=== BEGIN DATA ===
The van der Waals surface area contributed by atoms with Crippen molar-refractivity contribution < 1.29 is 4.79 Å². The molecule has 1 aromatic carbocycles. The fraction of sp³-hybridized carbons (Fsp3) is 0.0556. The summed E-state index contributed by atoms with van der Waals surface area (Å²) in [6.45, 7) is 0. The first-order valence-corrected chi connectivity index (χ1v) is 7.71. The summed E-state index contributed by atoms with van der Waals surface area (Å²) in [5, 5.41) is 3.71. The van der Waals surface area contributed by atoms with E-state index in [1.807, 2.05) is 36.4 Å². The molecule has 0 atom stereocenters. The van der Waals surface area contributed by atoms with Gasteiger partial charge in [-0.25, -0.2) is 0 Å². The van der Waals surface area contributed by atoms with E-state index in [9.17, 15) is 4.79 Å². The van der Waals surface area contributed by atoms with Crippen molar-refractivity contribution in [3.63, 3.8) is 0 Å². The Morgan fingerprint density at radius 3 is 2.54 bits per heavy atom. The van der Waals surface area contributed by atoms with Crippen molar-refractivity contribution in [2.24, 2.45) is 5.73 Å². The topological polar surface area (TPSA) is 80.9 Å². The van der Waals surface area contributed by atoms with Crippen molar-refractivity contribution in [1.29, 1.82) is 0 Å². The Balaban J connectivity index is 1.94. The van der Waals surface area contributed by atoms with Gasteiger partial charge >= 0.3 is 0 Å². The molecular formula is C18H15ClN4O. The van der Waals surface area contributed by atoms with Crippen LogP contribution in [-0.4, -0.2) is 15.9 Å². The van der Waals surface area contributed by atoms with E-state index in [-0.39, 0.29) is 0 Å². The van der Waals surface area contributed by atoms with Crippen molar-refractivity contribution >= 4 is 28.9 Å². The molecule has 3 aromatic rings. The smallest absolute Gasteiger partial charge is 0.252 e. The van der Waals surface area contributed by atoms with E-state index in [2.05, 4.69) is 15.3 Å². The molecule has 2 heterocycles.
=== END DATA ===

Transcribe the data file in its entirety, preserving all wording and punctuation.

The van der Waals surface area contributed by atoms with Crippen molar-refractivity contribution < 1.29 is 4.79 Å². The molecule has 1 aromatic carbocycles. The fraction of sp³-hybridized carbons (Fsp3) is 0.0556. The summed E-state index contributed by atoms with van der Waals surface area (Å²) in [6.45, 7) is 0. The first-order valence-corrected chi connectivity index (χ1v) is 7.71. The summed E-state index contributed by atoms with van der Waals surface area (Å²) in [5, 5.41) is 3.71. The van der Waals surface area contributed by atoms with E-state index in [1.807, 2.05) is 36.4 Å². The molecule has 0 atom stereocenters. The van der Waals surface area contributed by atoms with Gasteiger partial charge in [-0.25, -0.2) is 0 Å². The van der Waals surface area contributed by atoms with E-state index in [9.17, 15) is 4.79 Å². The van der Waals surface area contributed by atoms with Crippen molar-refractivity contribution in [3.63, 3.8) is 0 Å². The Morgan fingerprint density at radius 3 is 2.54 bits per heavy atom. The van der Waals surface area contributed by atoms with Crippen molar-refractivity contribution in [2.24, 2.45) is 5.73 Å². The topological polar surface area (TPSA) is 80.9 Å². The van der Waals surface area contributed by atoms with Crippen molar-refractivity contribution in [1.29, 1.82) is 0 Å². The Balaban J connectivity index is 1.94. The van der Waals surface area contributed by atoms with Gasteiger partial charge >= 0.3 is 0 Å². The molecular formula is C18H15ClN4O. The van der Waals surface area contributed by atoms with Crippen LogP contribution in [-0.4, -0.2) is 15.9 Å². The van der Waals surface area contributed by atoms with E-state index in [-0.39, 0.29) is 0 Å². The van der Waals surface area contributed by atoms with Crippen molar-refractivity contribution >= 4 is 28.9 Å². The molecule has 3 aromatic rings. The smallest absolute Gasteiger partial charge is 0.252 e. The van der Waals surface area contributed by atoms with E-state index in [2.05, 4.69) is 15.3 Å². The molecule has 2 heterocycles.